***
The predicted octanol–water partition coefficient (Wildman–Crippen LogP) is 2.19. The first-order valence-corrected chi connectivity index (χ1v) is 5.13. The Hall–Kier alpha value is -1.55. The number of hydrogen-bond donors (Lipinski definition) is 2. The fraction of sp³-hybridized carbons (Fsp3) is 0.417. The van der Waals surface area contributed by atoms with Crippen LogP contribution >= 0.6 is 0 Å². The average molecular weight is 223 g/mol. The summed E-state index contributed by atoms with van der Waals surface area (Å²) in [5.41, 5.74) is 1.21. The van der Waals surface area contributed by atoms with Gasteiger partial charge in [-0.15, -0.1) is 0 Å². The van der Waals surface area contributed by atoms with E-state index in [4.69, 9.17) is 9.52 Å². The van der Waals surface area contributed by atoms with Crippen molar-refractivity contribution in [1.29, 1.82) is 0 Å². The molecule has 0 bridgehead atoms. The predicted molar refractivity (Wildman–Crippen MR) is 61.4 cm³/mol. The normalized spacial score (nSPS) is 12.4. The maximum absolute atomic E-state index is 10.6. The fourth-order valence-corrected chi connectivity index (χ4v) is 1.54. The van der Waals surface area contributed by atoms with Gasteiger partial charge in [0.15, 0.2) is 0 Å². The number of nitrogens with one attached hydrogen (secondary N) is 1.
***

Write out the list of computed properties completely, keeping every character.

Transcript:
The predicted octanol–water partition coefficient (Wildman–Crippen LogP) is 2.19. The first-order valence-corrected chi connectivity index (χ1v) is 5.13. The Hall–Kier alpha value is -1.55. The number of hydrogen-bond donors (Lipinski definition) is 2. The fraction of sp³-hybridized carbons (Fsp3) is 0.417. The van der Waals surface area contributed by atoms with Crippen LogP contribution >= 0.6 is 0 Å². The average molecular weight is 223 g/mol. The summed E-state index contributed by atoms with van der Waals surface area (Å²) in [5.41, 5.74) is 1.21. The van der Waals surface area contributed by atoms with Gasteiger partial charge in [-0.15, -0.1) is 0 Å². The van der Waals surface area contributed by atoms with E-state index in [4.69, 9.17) is 9.52 Å². The van der Waals surface area contributed by atoms with Crippen molar-refractivity contribution in [1.29, 1.82) is 0 Å². The molecule has 0 bridgehead atoms. The predicted molar refractivity (Wildman–Crippen MR) is 61.4 cm³/mol. The normalized spacial score (nSPS) is 12.4. The maximum absolute atomic E-state index is 10.6. The fourth-order valence-corrected chi connectivity index (χ4v) is 1.54. The van der Waals surface area contributed by atoms with Gasteiger partial charge in [0.15, 0.2) is 0 Å². The number of nitrogens with one attached hydrogen (secondary N) is 1.